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As deliveries surged by 21.5 percent, the Nissan division sold 76,754 units last month, setting an all-time volume record for November—and surpassing sales at Honda in the process. The brand’s results were well balanced, too, with nearly every vehicle in the lineup reporting sales gains.
Leading the way was the Nissan Versa, which set a November sales record of its own. Buoyed by the all-new sedan model—still the least-expensive car in the U.S.—the Versa rang up 9,291 deliveries last month, good for a 38.2 percent increase and the most of any subcompact in America. To put the Versa’s performance in context, no other car in its segment topped 6,000 deliveries, while sales of the rival Ford Fiesta and Chevy Sonic stood at 3,552 units and 4,496 units, respectively.
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Also achieving a November sales record were the Nissan Altima and Nissan Rogue. Dealers moved some 20,613 Altimas in the prior month, a 12.2 percent improvement over November 2010. It was enough to make Nissan’s mid-size sedan the second-best-selling car in America last month and the fifth-best-selling vehicle of any kind. As for the Rogue, the small crossover had a fairly big month, reaping a 27.2 percent sales gain on a volume of 10,845 units. In fact, every single model on the truck side of the business grew sales in November, ranging from a 2.2 percent bump for the Nissan Armada to a robust increase of 37.8 percent for the Nissan Frontier.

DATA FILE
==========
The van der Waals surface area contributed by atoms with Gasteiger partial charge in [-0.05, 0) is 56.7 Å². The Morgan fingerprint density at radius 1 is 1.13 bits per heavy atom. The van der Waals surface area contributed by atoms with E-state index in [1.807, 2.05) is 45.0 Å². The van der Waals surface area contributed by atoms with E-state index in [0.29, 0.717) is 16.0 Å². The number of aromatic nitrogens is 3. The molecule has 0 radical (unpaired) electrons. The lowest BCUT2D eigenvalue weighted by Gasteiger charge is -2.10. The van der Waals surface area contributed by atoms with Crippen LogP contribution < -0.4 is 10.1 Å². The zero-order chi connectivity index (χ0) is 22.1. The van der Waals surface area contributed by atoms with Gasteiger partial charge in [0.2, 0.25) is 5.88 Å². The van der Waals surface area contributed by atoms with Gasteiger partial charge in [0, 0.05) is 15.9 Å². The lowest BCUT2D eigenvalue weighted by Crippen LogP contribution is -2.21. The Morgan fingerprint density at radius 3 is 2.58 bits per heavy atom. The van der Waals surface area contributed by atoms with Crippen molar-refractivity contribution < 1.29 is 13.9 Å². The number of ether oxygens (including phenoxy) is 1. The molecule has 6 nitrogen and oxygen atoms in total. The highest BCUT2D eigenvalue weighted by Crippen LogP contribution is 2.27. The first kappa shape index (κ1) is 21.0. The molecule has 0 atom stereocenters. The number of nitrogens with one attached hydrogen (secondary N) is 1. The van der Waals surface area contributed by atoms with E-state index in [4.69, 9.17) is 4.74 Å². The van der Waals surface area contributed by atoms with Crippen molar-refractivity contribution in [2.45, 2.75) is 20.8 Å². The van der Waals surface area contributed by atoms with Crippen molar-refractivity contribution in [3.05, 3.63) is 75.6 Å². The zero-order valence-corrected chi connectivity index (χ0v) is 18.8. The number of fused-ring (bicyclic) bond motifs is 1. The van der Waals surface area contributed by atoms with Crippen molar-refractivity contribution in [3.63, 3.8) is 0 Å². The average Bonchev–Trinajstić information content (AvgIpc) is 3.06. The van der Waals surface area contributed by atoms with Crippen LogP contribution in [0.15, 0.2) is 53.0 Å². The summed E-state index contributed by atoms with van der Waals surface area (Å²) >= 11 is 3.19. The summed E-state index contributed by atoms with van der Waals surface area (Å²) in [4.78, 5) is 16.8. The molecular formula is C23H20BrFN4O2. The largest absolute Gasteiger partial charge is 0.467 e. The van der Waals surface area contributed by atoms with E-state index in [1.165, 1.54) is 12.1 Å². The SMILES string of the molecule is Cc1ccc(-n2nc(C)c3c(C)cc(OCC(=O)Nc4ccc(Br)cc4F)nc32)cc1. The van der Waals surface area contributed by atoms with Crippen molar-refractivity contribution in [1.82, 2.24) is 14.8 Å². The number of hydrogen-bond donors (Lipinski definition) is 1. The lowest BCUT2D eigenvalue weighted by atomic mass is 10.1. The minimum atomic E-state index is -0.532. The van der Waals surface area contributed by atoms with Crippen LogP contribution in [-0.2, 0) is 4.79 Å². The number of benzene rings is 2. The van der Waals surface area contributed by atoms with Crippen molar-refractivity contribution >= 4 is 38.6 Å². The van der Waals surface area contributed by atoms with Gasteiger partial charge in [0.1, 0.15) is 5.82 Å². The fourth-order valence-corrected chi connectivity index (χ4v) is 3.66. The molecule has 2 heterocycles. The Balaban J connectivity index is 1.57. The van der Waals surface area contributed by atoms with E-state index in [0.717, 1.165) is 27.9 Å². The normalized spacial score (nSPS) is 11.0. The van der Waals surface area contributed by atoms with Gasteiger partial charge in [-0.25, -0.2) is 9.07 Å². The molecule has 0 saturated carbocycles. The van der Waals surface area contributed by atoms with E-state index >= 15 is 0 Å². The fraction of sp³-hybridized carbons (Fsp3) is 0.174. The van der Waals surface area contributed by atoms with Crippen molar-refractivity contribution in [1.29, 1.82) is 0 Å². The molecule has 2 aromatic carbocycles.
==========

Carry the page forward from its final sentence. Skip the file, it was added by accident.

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Further performances of note for the Nissan lineup:
• Nissan Sentra, +35.3 percent
• Nissan Maxima, +13.2 percent
• Nissan Pathfinder, +26.3 percent
• Nissan Titan, +19.9 percent
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There was a particular trouble spot for the division, though. The Nissan Juke, still a relatively fresh model that went on sale late last year, suffered a 25.5 percent sales decline in November. (Note: Nissan considers the Juke a “car” for sales-reporting purposes.) The brand has tried to push ye olde design envelope in this country a number of times in the past, with entries like the Nissan Cube and the third-generation Nissan Quest, only to have them rejected by consumers after a first flurry of excitement. At this stage, Nissan has abandoned the Cube entirely, selling just 203 last month, and the all-new Quest, with a relatively radical design for a minivan, has struggled to sell 10,425 units since going on sale near the beginning of this year; the Dodge Grand Caravan has sold nearly 10 times that many units through November.
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The performance of the Nissan Leaf fits this pattern, too. It jumped out of the gate by consistently outselling the Chevrolet Volt earlier in the year, but the situation has now reversed itself; the Chevy again handily outsold the Leaf in November, and I don’t think the hubbub over potential Volt battery fires is going to change things.
And while that may not seem to bode well for Nissan’s “Innovation for All” initiative, it doesn’t seem to have fazed Al Castignetti, vice president and general manager of Nissan Sales, who said that: “Strong gains across our lineup extended Nissan’s record-breaking October into our best-ever November. We expect to finish 2011 on a high note with vehicles like Altima, Versa, Sentra and Rogue leading Nissan to a strong close in December and into an even better 2012.”
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